The Last of Us: Season 1 Review

The Last of Us: Season 1 Review

Based on the popular video game with the same name, The Last of Us is set in a post-apocalyptic world where people fear becoming Infected and struggle to survive with the limited resources and authoritarian rule of FEDRA.

The HBO series includes nine episodes, each bringing a greater insight into the terrifying world full of Infected and the relationships between the characters and their different backgrounds and personalities. Each episode was an emotional rollercoaster and closely followed the video game. 

The first episode, “When You’re Lost in the Darkness,” introduces the main character, Joel, before the outbreak. He’s an ordinary man who works in construction and even has a daughter named Sarah. It’s Joel’s birthday when the outbreak (a disease called cordyceps that lives in the brain) happens– and he loses everything. Flashforward 20 years later, and we’re introduced to the second main character Ellie, who Joel is tasked with smuggling out of the quarantine zone (QZ) for a car battery. An excellent beginning to the series, episode one already had me feeling a range of emotions in one hour. My rating for it is 7.5/10.

We’re exposed to the horrors of cordyceps disease in episode two, “Infected.” The suspense in this episode is intense, especially when an Infected attacks the characters in a museum. The episode was another great one, and my rating is also 7.5/10.

By far the most beautiful piece of television I’ve ever watched, episode three, titled “Long, Long Time,” deviates from the lead characters, Joel and Ellie, and follows two side characters, Bill and Frank, on their journey to find love in one another. They grow through the years together, developing a deep relationship. This is by far my favorite episode in the series, and it deserves a 10/10.

The fourth episode, “Please Hold to My Hand,” follows Joel and Ellie as they continue their journey to the Kansas City QZ. We find out that this QZ was recently overtaken by a gang of rebels led by their ruthless leader Kathleen, who are looking for so-called traitor Henry and his younger brother Sam. This episode was a fascinating glance into the different kinds of groups and people present in this post-apocalyptic world. I would rate it another 7.5/10.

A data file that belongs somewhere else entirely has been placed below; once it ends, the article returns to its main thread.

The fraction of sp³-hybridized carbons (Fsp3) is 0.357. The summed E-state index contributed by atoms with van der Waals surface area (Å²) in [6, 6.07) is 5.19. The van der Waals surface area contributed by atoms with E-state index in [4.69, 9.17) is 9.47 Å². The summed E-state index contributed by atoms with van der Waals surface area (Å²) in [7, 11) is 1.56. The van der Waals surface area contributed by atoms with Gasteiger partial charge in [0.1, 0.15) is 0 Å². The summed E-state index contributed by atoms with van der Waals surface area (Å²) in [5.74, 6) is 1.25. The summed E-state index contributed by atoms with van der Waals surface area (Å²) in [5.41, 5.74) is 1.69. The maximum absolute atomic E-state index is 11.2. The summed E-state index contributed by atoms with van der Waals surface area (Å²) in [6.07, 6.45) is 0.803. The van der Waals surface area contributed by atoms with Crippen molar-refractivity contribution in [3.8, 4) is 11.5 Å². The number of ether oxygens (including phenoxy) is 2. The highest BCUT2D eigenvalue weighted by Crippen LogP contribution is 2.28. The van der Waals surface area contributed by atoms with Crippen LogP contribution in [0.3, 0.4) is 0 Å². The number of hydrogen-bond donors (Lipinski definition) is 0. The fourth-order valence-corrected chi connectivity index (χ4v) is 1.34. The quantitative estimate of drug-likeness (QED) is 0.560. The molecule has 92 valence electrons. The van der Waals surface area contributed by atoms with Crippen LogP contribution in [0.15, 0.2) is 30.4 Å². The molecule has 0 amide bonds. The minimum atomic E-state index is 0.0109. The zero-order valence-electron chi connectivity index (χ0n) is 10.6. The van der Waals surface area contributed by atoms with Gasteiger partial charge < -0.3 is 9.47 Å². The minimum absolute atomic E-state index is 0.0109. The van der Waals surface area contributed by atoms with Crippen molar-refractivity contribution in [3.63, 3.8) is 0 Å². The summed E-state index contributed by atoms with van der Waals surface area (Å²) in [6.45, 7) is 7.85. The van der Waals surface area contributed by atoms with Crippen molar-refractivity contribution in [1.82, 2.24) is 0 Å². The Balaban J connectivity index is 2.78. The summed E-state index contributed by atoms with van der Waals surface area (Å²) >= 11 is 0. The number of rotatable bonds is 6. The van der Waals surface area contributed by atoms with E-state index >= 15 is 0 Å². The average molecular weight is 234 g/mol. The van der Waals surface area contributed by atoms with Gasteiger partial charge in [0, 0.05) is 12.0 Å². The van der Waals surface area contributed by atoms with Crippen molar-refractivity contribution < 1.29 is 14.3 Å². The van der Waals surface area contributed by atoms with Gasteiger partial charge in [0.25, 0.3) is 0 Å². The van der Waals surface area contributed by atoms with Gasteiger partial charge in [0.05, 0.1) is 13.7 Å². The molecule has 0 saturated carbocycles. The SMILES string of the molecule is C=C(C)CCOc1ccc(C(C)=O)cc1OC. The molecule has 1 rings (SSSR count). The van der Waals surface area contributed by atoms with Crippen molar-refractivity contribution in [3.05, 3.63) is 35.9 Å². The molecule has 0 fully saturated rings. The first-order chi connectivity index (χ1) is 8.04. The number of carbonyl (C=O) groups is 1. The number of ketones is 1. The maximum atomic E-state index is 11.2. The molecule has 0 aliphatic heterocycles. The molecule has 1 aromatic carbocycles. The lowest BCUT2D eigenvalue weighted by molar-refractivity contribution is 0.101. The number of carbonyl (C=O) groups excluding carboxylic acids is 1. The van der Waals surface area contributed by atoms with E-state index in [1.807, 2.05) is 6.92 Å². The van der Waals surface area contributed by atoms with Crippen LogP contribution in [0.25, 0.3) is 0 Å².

Episode five, titled “Endure and Survive,” has Joel, Ellie, Henry, and Sam working together to escape the Kansas City QZ away from the vengeful Kathleen. The episode was thrilling, and the ending shocking. My rating for this episode is 8.5/10.

In the sixth episode, titled “Kin,” Joel is finally reunited with his brother Tommy, who, to his surprise, is doing better without him. Tommy lives in a thriving (well, as much as you can thrive in the world they live in) town. This episode was a mix of showing the good lives people could still live in this world and the overwhelming feeling of fear that makes people act irrationally. My rating for this episode is 8/10.

In episode seven, titled “Left Behind,” we learn more about Ellie’s past and fear of being alone. The whole episode is dedicated to Ellie’s time as a trainee in FEDRA’s military academy, but more specifically, her relationship with her best friend Riley. Riley brings Ellie to an abandoned mall, where the two are allowed to be kids again and recognize the love they have for each other even amidst an apocolypse. This episode was another amazing one, and I’d rate it a 9.5/10.

Episode eight, titled “When We Are in Need,” was chilling and once again showed that evil didn’t just lie in Infected or FEDRA, but in the people too. Another great but terrifying episode that I’d rate a 9/10,

Finally, the last episode, “Look for the Light,” demonstrates that the main character doesn’t always have to be a good person. It begs the question– is saving the world worth losing someone you love? To Joel, it isn’t worth it. My rating for this episode is 8.5/10, an astounding end to a fantastic first season.